This page gives an overview of power management features and frameworks used in Zynq Linux solutions. Paths to files and documentation on this page are given relative to the Linux kernel source directory.

cpufreq

The cpufreq framework is used to scale the CPU frequency. Full documentation is found in Documentation/cpu-freq/.

Summary
The framework exposes a control interface through sysfs in /sys/devices/system/cpu/cpu0/cpufreq/. This interface provides statistics (if enabled) and allows to choose a scaling governor and in case of the userspace governor is used to manually set a frequency.
To enable the cpufreq framework enable the following config options in your kernel configuration:
  • CONFIG_THERMAL
  • CONFIG_CPU_THERMAL
  • CONFIG_CPU_FREQ
  • CONFIG_CPU_FREQ_GOV_PERFORMANCE
  • CONFIG_CPU_FREQ_GOV_POWERSAVE
  • CONFIG_CPU_FREQ_GOV_USERSPACE
  • CONFIG_CPU_FREQ_GOV_ONDEMAND
  • CONFIG_CPU_FREQ_GOV_CONSERVATIVE
  • CONFIG_CPU_FREQ_STAT
  • CONFIG_CPU_FREQ_STAT_DETAILS
  • CONFIG_CPUFREQ_DT

Zynq uses the generic cpufreq-dt driver is found in drivers/cpufreq/cpufreq-dt.c. The OPPs are specified in the device tree.

The default config for Zynq has the driver and its governors enabled. The default governor is userpsace, i.e. the frequency can be scaled using the sysfs interface and to leverage automatic frequency scaling a different governor has to be selected - either through sysfs or the kernel configuration option.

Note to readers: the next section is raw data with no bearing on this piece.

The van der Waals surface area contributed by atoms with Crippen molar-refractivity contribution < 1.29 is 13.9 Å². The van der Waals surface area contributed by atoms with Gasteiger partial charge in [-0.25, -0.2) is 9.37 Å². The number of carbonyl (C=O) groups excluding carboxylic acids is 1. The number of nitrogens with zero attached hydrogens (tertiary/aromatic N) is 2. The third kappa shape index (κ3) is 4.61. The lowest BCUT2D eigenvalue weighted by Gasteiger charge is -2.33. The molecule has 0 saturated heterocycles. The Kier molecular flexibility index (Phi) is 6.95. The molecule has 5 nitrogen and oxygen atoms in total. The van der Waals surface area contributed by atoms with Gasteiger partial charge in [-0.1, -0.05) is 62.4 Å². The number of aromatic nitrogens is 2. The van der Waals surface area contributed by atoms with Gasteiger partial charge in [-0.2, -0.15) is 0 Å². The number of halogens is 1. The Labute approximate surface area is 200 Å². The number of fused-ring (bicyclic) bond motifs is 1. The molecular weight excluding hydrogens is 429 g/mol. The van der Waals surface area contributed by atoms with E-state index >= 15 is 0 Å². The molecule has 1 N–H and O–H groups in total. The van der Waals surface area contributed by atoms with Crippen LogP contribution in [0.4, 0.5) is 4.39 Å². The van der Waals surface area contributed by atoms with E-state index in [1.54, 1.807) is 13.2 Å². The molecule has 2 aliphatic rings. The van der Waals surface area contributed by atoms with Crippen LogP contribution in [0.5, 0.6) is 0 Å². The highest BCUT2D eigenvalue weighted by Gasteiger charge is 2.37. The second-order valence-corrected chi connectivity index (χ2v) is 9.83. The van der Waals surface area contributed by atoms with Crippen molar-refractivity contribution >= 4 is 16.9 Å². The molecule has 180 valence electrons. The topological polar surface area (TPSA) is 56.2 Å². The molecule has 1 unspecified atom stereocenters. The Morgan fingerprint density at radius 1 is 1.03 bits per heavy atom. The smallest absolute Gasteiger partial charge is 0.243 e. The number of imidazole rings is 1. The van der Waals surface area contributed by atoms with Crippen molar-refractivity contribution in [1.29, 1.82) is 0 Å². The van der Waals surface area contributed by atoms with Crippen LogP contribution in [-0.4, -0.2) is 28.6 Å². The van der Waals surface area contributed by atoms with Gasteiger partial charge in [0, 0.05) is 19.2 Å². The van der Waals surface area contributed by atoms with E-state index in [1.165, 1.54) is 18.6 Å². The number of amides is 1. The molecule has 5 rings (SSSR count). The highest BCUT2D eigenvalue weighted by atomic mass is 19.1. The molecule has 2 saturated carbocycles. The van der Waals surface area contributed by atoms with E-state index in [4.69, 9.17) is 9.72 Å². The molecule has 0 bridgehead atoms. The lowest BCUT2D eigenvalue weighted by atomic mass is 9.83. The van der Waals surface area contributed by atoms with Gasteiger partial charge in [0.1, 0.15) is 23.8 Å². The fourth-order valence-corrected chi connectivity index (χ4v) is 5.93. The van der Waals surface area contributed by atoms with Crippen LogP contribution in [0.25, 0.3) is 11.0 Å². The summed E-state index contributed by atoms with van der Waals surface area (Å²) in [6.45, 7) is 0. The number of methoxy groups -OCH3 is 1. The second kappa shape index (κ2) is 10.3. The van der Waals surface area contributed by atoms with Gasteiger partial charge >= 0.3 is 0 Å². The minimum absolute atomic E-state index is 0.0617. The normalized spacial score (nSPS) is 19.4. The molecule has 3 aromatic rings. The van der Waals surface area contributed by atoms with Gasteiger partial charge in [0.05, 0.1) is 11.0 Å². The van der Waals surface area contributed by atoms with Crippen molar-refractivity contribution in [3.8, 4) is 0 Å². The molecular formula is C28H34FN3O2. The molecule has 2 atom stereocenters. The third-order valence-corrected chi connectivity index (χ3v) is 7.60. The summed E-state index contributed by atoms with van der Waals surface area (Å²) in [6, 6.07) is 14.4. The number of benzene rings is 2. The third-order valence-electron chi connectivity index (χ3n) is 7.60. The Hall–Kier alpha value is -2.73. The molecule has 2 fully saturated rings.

Known Issues

  • When running at a too low frequency, USB breaks. The lowest tested and working frequency is 222.222 MHz. Highest frequency where it is known broken is 111.111 MHz
  • Suspend breaks on reduced frequencies
  • Due to dependencies between the CPU frequency and timers, the range of valid frequencies is limited/frequency changes may fail (see: https://github.com/Xilinx/linux-xlnx/commit/356cbded4131b067ec5fa4430c15c2fac867fa2b)
  • cpufreq statistics don't work
  • System clock runs slower proportionately to the difference between the default clock rate and that set by cpufreq if a timer other than the TTC (e.g. arm_global_timer) is used as clocksource

cpuidle

The cpuidle framework manages CPU idle levels. Full documentation is found in Documentation/cpuidle/.

Summary